Define Vn as follows:

                  Formula: V subscript n = V subscript n1       Formula: V subscript n = 1924 K

The factored shear resistance is:

                  Formula: phi subscript v = 0 point 90

S5.5.4.2.1

                Formula: V subscript r = phi subscript v times V subscript n

                Formula: V subscript r = 1732 K

                Formula: V subscript r greater than Vu subscript cap_str1   OK

The shear check is not complete until the provided transverse steel is compared to the Specifications requirements regarding minimum quantity and maximum spacing.

Minimum quantity required:

S5.8.2.5

                                Formula: square root of (4) ( 1 ksi) = 2 point 00 ksi

                          Formula: A subscript v_min = 0 point 0316 times ( 2 point 0ksi) times numerator (b subscript v times s) divided by denominator (f subscript y)

                          Formula: A subscript v_min = 0 point 57 inches squared

                  Formula: A subscript v greater than A subscript v_min       OK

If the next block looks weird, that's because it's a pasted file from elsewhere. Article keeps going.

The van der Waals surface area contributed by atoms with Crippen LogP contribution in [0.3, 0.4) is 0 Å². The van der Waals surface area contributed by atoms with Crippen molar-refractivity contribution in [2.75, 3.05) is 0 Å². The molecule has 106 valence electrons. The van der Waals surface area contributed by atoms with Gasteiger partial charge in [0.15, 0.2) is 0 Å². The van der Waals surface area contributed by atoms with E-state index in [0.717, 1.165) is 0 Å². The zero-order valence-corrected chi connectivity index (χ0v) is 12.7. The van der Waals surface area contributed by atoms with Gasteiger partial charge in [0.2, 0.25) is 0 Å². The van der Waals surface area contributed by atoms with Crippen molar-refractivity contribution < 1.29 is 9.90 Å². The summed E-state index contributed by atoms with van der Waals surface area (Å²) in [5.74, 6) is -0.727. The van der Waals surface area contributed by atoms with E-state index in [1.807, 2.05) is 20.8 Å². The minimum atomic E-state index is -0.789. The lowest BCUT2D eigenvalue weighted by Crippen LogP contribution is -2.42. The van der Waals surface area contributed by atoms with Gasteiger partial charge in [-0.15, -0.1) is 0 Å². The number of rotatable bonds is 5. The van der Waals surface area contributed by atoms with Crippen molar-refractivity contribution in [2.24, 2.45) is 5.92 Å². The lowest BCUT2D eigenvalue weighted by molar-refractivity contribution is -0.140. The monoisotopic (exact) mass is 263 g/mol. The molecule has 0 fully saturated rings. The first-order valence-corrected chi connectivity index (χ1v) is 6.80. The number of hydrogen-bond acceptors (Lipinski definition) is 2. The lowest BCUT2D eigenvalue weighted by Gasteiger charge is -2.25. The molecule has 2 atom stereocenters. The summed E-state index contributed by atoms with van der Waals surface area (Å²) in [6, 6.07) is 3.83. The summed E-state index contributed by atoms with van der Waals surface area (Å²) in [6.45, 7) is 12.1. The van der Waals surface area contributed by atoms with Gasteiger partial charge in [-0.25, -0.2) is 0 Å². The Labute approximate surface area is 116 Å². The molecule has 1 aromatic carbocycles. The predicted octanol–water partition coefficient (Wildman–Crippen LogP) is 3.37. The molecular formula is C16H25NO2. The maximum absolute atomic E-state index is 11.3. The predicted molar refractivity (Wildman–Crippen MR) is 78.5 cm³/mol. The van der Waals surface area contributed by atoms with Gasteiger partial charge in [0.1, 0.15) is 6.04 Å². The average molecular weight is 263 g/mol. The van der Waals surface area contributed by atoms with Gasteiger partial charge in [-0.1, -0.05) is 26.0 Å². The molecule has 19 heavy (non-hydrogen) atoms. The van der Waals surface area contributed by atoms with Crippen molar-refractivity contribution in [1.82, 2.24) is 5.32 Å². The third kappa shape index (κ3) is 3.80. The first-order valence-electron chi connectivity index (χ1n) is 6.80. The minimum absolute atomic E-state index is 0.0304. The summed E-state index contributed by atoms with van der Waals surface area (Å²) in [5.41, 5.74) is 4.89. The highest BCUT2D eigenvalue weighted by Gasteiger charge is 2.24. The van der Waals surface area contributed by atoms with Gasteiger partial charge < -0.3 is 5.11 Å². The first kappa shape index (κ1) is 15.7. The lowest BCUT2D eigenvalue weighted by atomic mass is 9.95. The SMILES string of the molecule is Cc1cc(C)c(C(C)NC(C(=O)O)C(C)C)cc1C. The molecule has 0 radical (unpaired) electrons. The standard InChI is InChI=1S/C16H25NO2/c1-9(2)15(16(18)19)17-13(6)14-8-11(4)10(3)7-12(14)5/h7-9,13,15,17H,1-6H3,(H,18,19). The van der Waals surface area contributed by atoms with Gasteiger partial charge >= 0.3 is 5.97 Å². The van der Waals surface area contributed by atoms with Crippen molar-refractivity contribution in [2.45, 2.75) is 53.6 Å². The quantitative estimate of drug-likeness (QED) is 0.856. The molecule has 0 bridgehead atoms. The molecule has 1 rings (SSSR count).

Maximum spacing allowed:

S5.8.2.7

                                  Formula: Vu subscript cap_str1 = 1509 K

                              Formula: v subscript u_stress = numerator (Vu subscript cap_str1) divided by denominator (( phi subscript v ) times ( b subscript v ) times ( d subscript v ))

S5.8.2.9

                              Formula: v subscript u_stress = 0 point 23 ksi

                              Formula: 0 point 125 times f prime subscript c = 0 point 50 ksi

                              Formula: v subscript u_stress less than 0 point 50ksi

                            Formula: s minus stress = 0 point 8 times ( d subscript v )

                            Formula: s minus stress = 97 point 10 inches

                      Formula: s subscript max = min ( s minus stress , 24 inches ches )

                      Formula: s subscript max = 24 point 00 inches

                Formula: s less than or equal to s subscript max       OK

Design Step 8.9 - Design Pier Column

As stated in Design Step 8.7, the critical section in the pier column is where the column meets the footing, or at the column base. The governing force effects and their corresponding limit states were determined to be:

Strength I

                                      Formula: Ax subscript col = 2435 K

                                        Formula: Mut subscript col = 9061 feet K

                                      Formula: MuI subscript col = 1928 feet K